approaching eternity

the navigator is the bishop’s
daughter he said before he left us

planted in the astronomers’
meadow head thrown back
and eyes open to the night
i study stars whose light
has traversed countless
measures of time
and space to reach us
recalling constellations
i learned at his side

i was small the sky vast
and my father somewhere
between me and the dark

October Peaches
“For everything there is a season . . .”
—Ecclesiastes 3:1

We’re supposed to look forward
to the holy days at year’s end,

but it’s summer I love –
when life seems sweetest.

It was summer when I brought my family here
to this market, after we buried my father.

In the end, he couldn’t swallow – an IV
delivered fluids to his failing body.

Cup of coffee, I still hear him saying, for me?

even now, as I take
one last bite of summer.

advent

“I am in your anxiety, for I have shared it by suffering it.
And in doing so, I wasn’t even heroic according to the wisdom of the world.”
—Karl Rahner, “Christmas: Ever Since I Became Your Brother. . .”

so we get spent striving
or save ourselves opening
quiet as snowfall

your coming not explosive
like ecstasy
but edgeless as joy

your essence
exceeding
human empathy

what use have we
for your needless suffering
or our own

seduced by your anguished
beauty frustrated
with your enigmatic narrative

we could tie you to a chair
and beat you til you give up
an easier meaning

but we have already nailed you
to a piece of wood still
we do not understand

white christmas

come caroling with us,
says kathy, on the first snowy night
in december – an idea
so irresistibly norman rockwell,
i immediately agree.
led by a tall bearded white man
in a tall black “monopoly” hat,
we wishyouamerrychristmas our way
through brookland: silent night,
we three kings . . .
hark the herald angels sing.
it’s a far cry from the new england
wonderland of my chinese american
childhood, but I couldn’t not sing,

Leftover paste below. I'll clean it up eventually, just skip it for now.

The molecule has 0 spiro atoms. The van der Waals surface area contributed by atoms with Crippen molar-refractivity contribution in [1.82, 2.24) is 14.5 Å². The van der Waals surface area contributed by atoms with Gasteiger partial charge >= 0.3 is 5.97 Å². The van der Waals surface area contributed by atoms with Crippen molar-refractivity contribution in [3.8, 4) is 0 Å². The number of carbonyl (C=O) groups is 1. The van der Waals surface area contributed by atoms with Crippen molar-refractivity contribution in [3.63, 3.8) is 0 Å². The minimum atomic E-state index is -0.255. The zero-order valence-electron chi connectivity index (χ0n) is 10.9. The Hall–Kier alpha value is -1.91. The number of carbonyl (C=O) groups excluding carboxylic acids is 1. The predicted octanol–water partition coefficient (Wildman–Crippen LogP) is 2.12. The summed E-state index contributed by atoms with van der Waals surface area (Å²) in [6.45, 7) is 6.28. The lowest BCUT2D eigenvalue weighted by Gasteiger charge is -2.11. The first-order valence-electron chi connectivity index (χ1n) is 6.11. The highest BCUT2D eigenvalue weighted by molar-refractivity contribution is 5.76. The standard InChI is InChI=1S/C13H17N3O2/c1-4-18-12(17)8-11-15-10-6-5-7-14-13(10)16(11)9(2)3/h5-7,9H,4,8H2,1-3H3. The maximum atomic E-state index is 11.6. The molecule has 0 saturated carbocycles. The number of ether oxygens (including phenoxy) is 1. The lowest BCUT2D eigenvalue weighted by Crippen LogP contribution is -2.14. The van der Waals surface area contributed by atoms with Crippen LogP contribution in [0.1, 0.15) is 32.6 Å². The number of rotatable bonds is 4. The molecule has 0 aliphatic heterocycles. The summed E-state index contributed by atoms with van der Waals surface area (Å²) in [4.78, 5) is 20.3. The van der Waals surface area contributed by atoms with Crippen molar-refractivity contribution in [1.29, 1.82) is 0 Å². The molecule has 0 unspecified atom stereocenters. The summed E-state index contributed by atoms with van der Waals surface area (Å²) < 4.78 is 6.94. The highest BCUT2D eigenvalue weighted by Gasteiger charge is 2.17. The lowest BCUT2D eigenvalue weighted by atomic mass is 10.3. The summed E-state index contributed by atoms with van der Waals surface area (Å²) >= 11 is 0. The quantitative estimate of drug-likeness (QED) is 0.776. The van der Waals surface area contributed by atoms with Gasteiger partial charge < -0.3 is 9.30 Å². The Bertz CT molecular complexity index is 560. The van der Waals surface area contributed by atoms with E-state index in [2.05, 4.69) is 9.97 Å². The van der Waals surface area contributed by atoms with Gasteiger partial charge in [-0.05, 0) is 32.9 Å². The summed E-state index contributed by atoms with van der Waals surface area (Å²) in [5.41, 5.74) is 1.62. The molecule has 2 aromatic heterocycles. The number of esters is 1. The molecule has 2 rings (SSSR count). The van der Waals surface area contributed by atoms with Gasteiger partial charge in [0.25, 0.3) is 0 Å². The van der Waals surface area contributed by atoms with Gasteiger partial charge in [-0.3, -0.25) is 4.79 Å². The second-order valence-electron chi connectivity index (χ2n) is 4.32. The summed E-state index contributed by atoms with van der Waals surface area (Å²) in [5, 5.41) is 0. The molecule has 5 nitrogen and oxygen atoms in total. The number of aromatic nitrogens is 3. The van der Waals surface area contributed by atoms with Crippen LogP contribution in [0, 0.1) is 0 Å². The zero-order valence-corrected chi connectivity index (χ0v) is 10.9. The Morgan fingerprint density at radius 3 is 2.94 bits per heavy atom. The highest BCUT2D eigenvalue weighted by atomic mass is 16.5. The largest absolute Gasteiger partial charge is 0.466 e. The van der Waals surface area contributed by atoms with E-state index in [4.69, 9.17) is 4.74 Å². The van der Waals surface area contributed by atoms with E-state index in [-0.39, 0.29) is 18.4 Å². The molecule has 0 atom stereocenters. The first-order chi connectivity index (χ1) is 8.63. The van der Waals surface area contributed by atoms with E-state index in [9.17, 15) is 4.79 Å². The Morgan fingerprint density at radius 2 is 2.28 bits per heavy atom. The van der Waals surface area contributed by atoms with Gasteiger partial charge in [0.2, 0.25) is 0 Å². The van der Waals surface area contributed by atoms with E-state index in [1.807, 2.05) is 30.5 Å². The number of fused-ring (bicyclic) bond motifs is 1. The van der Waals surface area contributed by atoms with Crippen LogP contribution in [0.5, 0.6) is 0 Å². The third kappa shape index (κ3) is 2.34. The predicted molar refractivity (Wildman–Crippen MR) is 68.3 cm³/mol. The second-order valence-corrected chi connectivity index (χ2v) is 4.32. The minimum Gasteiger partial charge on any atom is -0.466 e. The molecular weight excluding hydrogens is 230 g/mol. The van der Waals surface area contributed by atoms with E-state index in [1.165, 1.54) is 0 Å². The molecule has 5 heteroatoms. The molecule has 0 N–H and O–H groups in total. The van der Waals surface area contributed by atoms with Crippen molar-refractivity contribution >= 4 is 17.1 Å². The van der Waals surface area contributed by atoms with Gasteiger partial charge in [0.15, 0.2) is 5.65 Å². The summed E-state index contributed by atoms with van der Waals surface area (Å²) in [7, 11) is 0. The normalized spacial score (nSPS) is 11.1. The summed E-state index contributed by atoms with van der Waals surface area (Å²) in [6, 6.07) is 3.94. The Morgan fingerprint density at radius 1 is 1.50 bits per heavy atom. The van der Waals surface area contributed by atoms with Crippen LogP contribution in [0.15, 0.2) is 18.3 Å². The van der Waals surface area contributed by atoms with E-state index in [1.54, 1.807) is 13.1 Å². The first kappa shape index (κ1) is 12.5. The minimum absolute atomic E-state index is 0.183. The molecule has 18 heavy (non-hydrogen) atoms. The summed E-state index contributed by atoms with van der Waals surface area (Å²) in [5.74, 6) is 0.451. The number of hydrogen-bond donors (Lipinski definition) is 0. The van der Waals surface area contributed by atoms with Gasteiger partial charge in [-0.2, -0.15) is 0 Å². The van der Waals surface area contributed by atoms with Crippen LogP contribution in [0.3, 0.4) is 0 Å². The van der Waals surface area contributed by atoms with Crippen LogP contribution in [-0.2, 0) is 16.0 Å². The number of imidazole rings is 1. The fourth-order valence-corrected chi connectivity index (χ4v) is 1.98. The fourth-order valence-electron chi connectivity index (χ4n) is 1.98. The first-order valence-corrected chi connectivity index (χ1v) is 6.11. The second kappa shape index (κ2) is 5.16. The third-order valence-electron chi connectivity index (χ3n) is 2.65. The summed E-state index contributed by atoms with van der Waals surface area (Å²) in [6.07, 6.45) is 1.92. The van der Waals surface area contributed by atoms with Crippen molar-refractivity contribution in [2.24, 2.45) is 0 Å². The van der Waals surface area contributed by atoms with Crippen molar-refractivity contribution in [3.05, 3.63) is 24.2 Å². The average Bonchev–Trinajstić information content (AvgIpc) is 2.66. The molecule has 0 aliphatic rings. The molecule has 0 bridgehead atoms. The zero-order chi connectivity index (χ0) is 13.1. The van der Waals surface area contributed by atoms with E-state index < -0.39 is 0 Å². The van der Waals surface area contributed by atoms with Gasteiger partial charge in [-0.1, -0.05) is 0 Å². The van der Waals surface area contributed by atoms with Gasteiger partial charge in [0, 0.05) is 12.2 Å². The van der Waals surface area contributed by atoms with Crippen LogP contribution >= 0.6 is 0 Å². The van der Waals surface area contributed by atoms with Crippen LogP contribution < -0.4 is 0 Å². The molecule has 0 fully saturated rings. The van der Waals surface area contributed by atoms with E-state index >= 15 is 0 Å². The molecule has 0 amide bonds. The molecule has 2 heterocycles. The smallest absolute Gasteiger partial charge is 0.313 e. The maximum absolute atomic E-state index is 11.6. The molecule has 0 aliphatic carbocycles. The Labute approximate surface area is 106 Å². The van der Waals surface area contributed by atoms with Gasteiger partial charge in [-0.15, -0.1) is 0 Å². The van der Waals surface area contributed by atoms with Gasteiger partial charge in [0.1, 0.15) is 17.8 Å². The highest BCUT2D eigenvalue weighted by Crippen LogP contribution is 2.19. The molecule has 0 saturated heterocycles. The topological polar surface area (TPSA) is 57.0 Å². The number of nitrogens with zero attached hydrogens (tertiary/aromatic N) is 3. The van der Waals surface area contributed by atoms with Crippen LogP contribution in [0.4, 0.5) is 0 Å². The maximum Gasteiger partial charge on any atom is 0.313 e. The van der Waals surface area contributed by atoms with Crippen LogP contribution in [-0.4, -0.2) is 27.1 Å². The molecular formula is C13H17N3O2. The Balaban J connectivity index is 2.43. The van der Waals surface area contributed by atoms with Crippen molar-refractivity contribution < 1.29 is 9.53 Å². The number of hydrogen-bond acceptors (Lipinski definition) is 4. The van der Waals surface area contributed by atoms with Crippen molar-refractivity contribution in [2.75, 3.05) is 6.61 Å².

even if I wanted to – all those years
in the christmas pageant warbling
glo-o-o-o-o-o-o-ria from the balcony
of st. john’s episcopal church in a white
choir robe – the littlest angel, too young
to get the irony when our choirmaster
misspells it: a – n – g – l – e.
when we got older, we stopped believing
in santa, but we were supposed to
keep believing in jesus.

Lori Tsang’s poems have been published in dISorient,  Controlled Burn,  Amerasia Journal,  WordWrights,  phati’ude, Crab Orchard Review,  The Journal of Asian American Renaissance, The Drumming Between Us,  Gargoyle, and the Asian Pacific American Journal, and in the anthologies, Drumvoices,  Screaming Monkeys,  and Beyond the Frontier.  Her essays and reviews have been published in the MultiCultural Review,  Washington Post Book World, Women’s Review of Books, and Amerasia Journal,  and in the anthology,  Half and Half [Writers on Growing Up Biracial + Bicultural].  Her work has been taught in high school and college courses on race and culture.  

She has appeared at the Nuyorican Poets’ Café, the Whitney Museum, the Library of Congress, and other poetry/performance series and venues, and was founding director of the All Blues Jazz/Poetry Ensemble.  She has performed at community events, workshops, and benefits for organizations such as the Indochinese Community Center, Democratic Socialists of America, Amnesty International, American Friends Service Committee, First Congregational Church, and All Souls Unitarian Church. 

She studied filmmaking at Howard University and produced and directed an award-winning film, ”Chinaman’s” Choice.”  She was a founding director of Asian American Arts & Media, editor of AAMPLITUDE, and program coordinator for the Asian American Film Festival.

Image: Rochus Hess, Attribution, via Wikimedia Commons

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